The Fed’s vice chairman for supervision, Randal Quarles, said, “While these digital currencies may not pose major concerns at their current levels of use, more serious financial-stability issues may result if they achieve wide-scale usage.”

From my perspective, with the gaining popularity of cryptocurrency like Bitcoin, more risks such as hacking and scandals will in crease.  Bitcoin proves to be a highly speculative asset. Nevertheless, the Fed failed to enforce any rules, and the SEC merely issued some warnings regarding Bitcoin and future ICOs. The cryptocurrency is basically free of government regulations, which easily can trigger an investment bubble, illegal fund-raising, and undermining the market economy. Hence, in China, the government has shut down the cryptocurrency exchanges in September, 2017 and prohibit new ICOs.

It is indisputable that the virtual money is a great way to avoid the control by a central bank. Given the pros and cons of cryptocurrency, we should have a compromise solution, allowing the existence of exchanges but setting regulations at the same time.

Yacheng is an accounting major at the Stillman School of Business, Seton Hall University, Class of 2019.




Crowdfunding Regulation: Too Much or Too Little?


Posted by Abigail Murphy.


A way to raise money, fund a project, or venture from a large number of people for a small startup in the earliest stage money sounds simple. Not so much. Every so often, there are crowdfunding campaigns gaining popularity via Facebook newsfeed, twitter feed, and emails. These campaigns come with issues of the right amount of regulation and increasing issue of inequality of funding portals.

After years of back and forth, in October 2015 the U.S. Securities and Exchange Commission (SEC) implemented Title III of the Jumpstart Our Business Startups (JOBS) Act. JOBS allowed startup companies to safely use the internet to offer securities to investors. Prior to 2012, the internet could not be used to match investors and startup ventures due to the “general solicitation rule.” In a short 6 years, the SEC has developed their stance that the internet as a matchmaker for investors and startups is solicitation to a lacking concern for the inequality of funding portals.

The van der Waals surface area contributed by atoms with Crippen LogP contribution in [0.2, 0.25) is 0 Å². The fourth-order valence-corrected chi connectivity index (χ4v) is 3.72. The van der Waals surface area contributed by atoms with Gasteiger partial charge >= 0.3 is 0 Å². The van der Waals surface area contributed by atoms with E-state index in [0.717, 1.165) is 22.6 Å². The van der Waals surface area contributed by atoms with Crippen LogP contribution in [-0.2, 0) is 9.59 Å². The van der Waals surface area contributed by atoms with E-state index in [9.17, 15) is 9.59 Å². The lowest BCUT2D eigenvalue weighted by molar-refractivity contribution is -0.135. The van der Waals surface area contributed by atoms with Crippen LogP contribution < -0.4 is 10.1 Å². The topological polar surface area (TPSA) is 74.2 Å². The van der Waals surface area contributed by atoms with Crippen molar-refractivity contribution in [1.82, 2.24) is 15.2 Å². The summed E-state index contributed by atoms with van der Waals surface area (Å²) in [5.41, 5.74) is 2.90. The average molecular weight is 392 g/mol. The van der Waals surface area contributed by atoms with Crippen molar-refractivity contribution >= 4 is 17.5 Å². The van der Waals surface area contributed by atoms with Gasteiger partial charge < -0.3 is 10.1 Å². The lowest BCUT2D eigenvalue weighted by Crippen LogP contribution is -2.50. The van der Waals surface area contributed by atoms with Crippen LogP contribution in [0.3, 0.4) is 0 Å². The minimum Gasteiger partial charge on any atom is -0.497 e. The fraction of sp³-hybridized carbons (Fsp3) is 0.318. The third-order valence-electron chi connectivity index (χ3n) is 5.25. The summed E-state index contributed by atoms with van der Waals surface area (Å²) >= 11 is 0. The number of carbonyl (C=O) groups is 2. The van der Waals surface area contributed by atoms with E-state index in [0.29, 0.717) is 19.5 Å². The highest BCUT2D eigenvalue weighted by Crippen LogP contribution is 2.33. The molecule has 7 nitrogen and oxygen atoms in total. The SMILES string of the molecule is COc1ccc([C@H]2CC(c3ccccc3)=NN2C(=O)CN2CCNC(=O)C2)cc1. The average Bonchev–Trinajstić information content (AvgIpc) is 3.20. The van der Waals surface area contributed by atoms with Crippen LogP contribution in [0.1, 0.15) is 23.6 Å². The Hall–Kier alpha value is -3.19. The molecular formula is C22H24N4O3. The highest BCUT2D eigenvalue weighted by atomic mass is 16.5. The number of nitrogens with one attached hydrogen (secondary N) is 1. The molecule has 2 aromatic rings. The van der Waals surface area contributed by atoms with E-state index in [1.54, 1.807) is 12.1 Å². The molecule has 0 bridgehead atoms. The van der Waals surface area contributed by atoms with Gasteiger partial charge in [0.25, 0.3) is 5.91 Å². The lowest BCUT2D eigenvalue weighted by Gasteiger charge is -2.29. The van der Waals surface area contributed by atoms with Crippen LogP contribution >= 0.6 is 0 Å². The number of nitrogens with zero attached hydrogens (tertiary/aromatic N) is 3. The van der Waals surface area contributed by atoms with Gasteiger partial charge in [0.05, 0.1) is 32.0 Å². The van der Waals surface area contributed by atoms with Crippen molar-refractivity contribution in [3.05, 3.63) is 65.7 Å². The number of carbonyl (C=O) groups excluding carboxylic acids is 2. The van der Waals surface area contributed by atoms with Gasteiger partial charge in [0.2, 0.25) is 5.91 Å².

A funding portal is the basic platform for the fundraising to take place and act as an intermediary. Both the funding portal pursuant and the broker-dealer must be registered through the SEC, however rising inequality have expressed that regulation is not enough. Concerns are expressed due to argument of crowds vs. expert’s wisdom, including liability. Wisdom for a crowd verses one single investor is never going to be definitive, while a single expert’s wisdom could be too specific. In addition, some are urging the SEC to reevaluate the liability of both parties in a crowdfund due to the easy loophole of fraud. If experts are considered the investors of crowdfunding, do their duties violate under the 1940 Advisers Act? Is crowdfunding an indirect security? This act set grounds for investors to follow and a guideline for compensations, economic activity, and other indirect securities. If the experts end up being categorized as investors, then they too are responsible for any fraudulent financial activity.

Personally, I believe that the overturning of the 2012 JOBS solicitation rule and the 2015 implementation of Title III of JOBS is all still very new. There are no past comparisons of any type of money exchange and investment to base crowdfunding off of. As this topic gains popularity and a crowd does flock to crowdfunding, there will be a need for heavier regulations on the liabilities and registration to create an ethical and financially stable funding portal. I was surprised to read about such an open ended definition when it comes down to the investor vs expert responsibilities in relation to the Advisers Act in 1940. Crowdfunding is an innovative way and already has several fundraising success stories. Over the next few years it will be interesting to see the investor return reports. As long as the finances stay in line, and both the crowdfund pursuant and the investors stay happy I see no issue in allowing the internet to play a role in matchmaking.

Abigail is an economics major at the Stillman School of Business, Class of 2018.





Patchy Bitcoin Oversight Poses Hazards for Investors, Regulators Say

Posted by Shahrani Bhatti.